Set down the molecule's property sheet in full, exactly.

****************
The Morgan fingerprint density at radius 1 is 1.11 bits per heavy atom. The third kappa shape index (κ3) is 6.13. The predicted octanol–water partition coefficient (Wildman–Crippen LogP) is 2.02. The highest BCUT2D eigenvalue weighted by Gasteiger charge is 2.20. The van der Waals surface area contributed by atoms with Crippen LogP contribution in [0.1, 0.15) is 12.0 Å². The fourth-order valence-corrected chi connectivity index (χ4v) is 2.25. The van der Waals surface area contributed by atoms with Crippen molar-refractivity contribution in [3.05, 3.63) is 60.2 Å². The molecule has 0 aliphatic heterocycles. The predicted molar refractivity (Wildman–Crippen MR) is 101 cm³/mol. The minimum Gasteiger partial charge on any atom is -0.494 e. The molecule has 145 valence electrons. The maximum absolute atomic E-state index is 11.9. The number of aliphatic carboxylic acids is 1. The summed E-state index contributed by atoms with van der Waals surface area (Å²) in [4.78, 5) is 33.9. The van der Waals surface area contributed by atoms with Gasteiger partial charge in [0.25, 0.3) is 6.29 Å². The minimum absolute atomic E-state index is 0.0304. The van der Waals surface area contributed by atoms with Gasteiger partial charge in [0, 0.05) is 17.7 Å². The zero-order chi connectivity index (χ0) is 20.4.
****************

The Morgan fingerprint density at radius 1 is 1.11 bits per heavy atom. The third kappa shape index (κ3) is 6.13. The predicted octanol–water partition coefficient (Wildman–Crippen LogP) is 2.02. The highest BCUT2D eigenvalue weighted by Gasteiger charge is 2.20. The van der Waals surface area contributed by atoms with Crippen LogP contribution in [0.1, 0.15) is 12.0 Å². The fourth-order valence-corrected chi connectivity index (χ4v) is 2.25. The van der Waals surface area contributed by atoms with Crippen molar-refractivity contribution in [3.05, 3.63) is 60.2 Å². The molecule has 0 aliphatic heterocycles. The predicted molar refractivity (Wildman–Crippen MR) is 101 cm³/mol. The minimum Gasteiger partial charge on any atom is -0.494 e. The molecule has 145 valence electrons. The maximum absolute atomic E-state index is 11.9. The number of aliphatic carboxylic acids is 1. The summed E-state index contributed by atoms with van der Waals surface area (Å²) in [4.78, 5) is 33.9. The van der Waals surface area contributed by atoms with Gasteiger partial charge in [0.25, 0.3) is 6.29 Å². The minimum absolute atomic E-state index is 0.0304. The van der Waals surface area contributed by atoms with Gasteiger partial charge in [0, 0.05) is 17.7 Å². The zero-order chi connectivity index (χ0) is 20.4.